Friday, April 27, 2012

The Real Emperor Makes Real News

On Monday night I had the pleasure of attending the Machimura Faction's political fundraising party, my impressions of which I hope to write up in a little piece entitled "Dances With Dinosaurs."

The highlights of the evening's festivities were the self-introductions of the faction's wannabees: the as-yet unelected Liberal Democratic Party candidates the faction would be supporting in the next House of Representatives election.

The Machimura Faction is the most patriotic of the LDP's factions. Its members make no excuses for holding on to some now rather curious, or should one say incurious, views of how life was in this blessed land before 1945. One of the candidates, a tall exhibitionist fellow, made an ostentatious show of turning his back to the audience to bow deeply to the Hinomaru flag, then marching to the front of the stage and shouting out his name and constituency, along with an incomprehensible bit of nationalist gibberish (there is a penalty that comes from shouting into a microphone and it is paid in a loss of the audience's ability to comprehend what one is saying).

One of the candidates introduced hopes to take Tokyo's District 24 from Democratic Party of Japan member Akutsu Yukuhiko, a former political secretary of Ishihara Shintaro and ardent defender of Article 9 of the Constitution (politics really does make for some strange bedfellows). The prospective candidate started out with a "Hello, my name is ____ and I am running for the district of the city of Hachioji" -- and then proceeded with the oddest and yet so-very Machimura Factionish of introductions of Hachioji I had ever heard -- "the district graced with the presence with the tombs of the emperors."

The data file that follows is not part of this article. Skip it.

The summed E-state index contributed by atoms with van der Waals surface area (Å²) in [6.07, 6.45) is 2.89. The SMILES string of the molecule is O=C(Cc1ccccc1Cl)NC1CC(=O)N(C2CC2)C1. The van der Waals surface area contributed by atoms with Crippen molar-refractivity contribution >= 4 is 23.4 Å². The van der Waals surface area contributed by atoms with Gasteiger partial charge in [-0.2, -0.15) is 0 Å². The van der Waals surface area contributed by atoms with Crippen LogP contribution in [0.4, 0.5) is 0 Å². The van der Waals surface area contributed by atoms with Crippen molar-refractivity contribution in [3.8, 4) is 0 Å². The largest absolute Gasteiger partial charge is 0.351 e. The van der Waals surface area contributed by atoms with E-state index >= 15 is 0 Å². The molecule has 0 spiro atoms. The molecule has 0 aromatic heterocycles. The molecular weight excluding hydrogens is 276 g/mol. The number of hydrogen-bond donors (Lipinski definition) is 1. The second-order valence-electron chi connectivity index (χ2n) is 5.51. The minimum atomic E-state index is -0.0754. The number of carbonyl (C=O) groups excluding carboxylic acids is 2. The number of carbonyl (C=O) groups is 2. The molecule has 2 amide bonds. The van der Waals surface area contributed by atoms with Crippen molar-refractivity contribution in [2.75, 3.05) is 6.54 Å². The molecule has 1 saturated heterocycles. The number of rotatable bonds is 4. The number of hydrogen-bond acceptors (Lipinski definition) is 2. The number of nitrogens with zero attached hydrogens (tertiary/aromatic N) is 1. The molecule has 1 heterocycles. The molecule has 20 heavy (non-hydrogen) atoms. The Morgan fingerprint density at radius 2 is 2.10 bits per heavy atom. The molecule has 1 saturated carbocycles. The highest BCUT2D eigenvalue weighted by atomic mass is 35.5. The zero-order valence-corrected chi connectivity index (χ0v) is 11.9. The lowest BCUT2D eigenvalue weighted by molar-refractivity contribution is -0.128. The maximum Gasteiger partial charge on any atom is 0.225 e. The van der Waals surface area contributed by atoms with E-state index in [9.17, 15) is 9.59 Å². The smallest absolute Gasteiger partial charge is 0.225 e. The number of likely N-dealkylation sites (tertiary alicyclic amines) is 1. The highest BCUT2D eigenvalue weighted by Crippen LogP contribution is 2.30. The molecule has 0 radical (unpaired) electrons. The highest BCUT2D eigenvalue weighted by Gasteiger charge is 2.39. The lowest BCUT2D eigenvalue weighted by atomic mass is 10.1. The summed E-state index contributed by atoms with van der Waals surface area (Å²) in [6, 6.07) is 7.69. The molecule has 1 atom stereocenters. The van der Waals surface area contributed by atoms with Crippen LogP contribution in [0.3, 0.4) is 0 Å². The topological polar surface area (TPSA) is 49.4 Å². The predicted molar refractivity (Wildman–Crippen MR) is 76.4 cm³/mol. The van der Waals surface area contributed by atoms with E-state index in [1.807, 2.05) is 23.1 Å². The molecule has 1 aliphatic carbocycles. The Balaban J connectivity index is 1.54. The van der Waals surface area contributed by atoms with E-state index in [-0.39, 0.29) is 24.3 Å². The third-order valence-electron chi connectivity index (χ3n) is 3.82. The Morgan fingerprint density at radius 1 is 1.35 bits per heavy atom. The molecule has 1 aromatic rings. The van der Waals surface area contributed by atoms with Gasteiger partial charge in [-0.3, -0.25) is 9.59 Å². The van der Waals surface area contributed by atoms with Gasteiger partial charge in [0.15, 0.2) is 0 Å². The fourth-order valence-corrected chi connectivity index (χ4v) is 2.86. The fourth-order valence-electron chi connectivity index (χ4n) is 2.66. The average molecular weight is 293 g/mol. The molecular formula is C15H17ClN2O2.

Now this is a true if not generally well-known fact about Hachioji. It does host the Eastern Imperial tombs, which are off-limits to the general public and can be seen only from the air. What is more they are tombs, that is to say the Taisho and Showa emperors and their spouses are buried there, each under a gigantic rounded mound. Indeed, emperors, empresses and Muslims are the only persons who are buried instead of cremated.

Yesterday the Imperial Household Agency made an announcement that will set the Machimura faction's District 24 candidate and every other rightists' head spinning: the ever-surprising and refreshing Heisei Emperor and the Empress have asked to be cremated. Furthermore, rather than an elaborate and hideously expensive separate tomb mound for each of them, they wish a simple shared gravesite.

It has been 350 years since an emperor or empress has been cremated. Emperors and their empresses have also been entombed separately since that time. (J)

The announcement will likely further enhance the reputations of the present emperor and the imperial family. Both are riding high in public opinion in their selfless devotion to the comforting of the people of the Tohoku in the aftermath of 3/11. The imperial couple's request to have the same sort of funeral the law requires of everyone else (again, with the exception of Muslims) and be together forever will likely result in a renewed outburst of public praise and admiration for the trendsetting couple.

The announcement will also drive a further wedge in between the members of the Imperial House and the rightists who claim to be the imperial family's supporters and protectors. The rightists are already up in arms over the proposal to have imperial princesses retain their nobility after marriage. This latest announcement will give the rightists fits.